Fashion Revolution has released its 2021 Fashion Transparency Index reporting that transparency in the fashion supply chain is still “too slow” among 250 of the world’s largest fashion brands.
Now in its sixth year, the Index from the global fashion activism movement analysed and ranked 250 of the world’s largest fashion brands and retailers based on their public disclosure of human rights and environmental policies, practices and impacts in their operations and supply chains.
“Fashion Revolution is encouraged to see progress among several luxury brands in this year’s Fashion Transparency Index,” said the company’s Global Policy Director Sarah Ditty. “Gucci has scored in the top 10 positions in the ranking, the first time a luxury brand has achieved this since first publishing the Index in 2016. Several luxury brands have also disclosed their supply chain for the first time, including Gucci, Fendi, Prada and Zegna – marking an important step forward in transparency within the luxury sector. Fashion Revolution hopes more luxury brands will follow their lead.” Ditty also served as author of this report.
Italian brand OVS tops the global benchmark on transparency with a score of 78 percent, an increase of 44 percent from 2020, replacing Swedish fashion giant H&M, which came second with 68 percent, followed by Timberland and The North Face at 66 percent, and C&A and Vans at 65 percent. Other brands scoring above 55 percent include Gildan, Esprit and United Colors of Benetton, Tommy Hilfiger, Calvin Klein, Van Heusen, Gucci, Target Australia, Kmart Australia and Patagonia. In contrast, 20 major brands scored a 0% rating including companies Belle, Big Bazaar, Billabong, celio, Elie Tahari, Fashion Nova, Heilan Home, Jessica Simpson, KOOVS, Max Mara, Metersbonwe, Mexx, New Yorker, Quiksilver, Pepe Jeans, Roxy, Semir, Tom Ford, Tory Burch and Youngor.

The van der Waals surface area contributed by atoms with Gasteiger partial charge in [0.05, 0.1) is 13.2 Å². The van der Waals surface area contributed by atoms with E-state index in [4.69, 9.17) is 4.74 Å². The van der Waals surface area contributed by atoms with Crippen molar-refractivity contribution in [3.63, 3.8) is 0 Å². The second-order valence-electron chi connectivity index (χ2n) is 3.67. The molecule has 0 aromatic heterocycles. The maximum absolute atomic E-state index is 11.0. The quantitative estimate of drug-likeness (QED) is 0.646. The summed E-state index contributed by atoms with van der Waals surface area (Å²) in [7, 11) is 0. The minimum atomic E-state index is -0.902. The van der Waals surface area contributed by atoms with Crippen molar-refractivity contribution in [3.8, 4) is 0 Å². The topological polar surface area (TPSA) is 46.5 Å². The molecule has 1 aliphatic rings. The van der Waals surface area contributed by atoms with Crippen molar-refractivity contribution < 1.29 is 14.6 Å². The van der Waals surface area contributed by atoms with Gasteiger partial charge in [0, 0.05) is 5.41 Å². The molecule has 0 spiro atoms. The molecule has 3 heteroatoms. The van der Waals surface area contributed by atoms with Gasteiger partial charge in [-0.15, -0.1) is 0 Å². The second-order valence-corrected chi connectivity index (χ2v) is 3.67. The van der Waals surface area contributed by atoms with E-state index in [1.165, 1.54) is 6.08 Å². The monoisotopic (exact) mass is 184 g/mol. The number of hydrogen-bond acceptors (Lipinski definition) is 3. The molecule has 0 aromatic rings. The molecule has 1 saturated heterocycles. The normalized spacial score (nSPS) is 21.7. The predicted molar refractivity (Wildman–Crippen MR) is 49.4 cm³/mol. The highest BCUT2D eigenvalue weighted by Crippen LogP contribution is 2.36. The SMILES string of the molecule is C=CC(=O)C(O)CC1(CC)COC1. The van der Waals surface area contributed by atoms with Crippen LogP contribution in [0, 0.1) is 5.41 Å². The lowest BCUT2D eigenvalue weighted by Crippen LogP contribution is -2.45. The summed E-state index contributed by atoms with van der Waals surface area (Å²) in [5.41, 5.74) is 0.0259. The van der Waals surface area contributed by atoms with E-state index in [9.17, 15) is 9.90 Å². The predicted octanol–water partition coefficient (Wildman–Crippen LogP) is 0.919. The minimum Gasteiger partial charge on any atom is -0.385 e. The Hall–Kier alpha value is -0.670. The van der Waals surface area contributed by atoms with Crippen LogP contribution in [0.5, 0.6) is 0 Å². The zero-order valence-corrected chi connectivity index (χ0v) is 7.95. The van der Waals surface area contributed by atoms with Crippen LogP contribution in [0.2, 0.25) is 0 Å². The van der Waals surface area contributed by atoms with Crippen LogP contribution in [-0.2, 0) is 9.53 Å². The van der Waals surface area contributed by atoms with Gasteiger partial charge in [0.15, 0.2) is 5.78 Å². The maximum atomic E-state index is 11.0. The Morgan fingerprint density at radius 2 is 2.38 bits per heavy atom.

The report noted that while Fashion Revolution is encouraged by increasing transparency among these leading brands it believes progress is too slow on key issues such as purchasing practices, living wages, overproduction, water use, and carbon emissions in the supply chain. No brand scored above 80% of the 250 possible points.
Since the outbreak of COVID-19, the global fashion industry has been significantly affected. According to the report’s findings, the pandemic has caused the industry to ‘back slide’ on many human rights and environmental issues. “Big brands can and should do more to publicly address their social and environmental impacts,” explained Ditty.
To learn more about fashion transparency and the 2021 Fashion Transparency Index, visit www.fashionrevolution.org/transparency.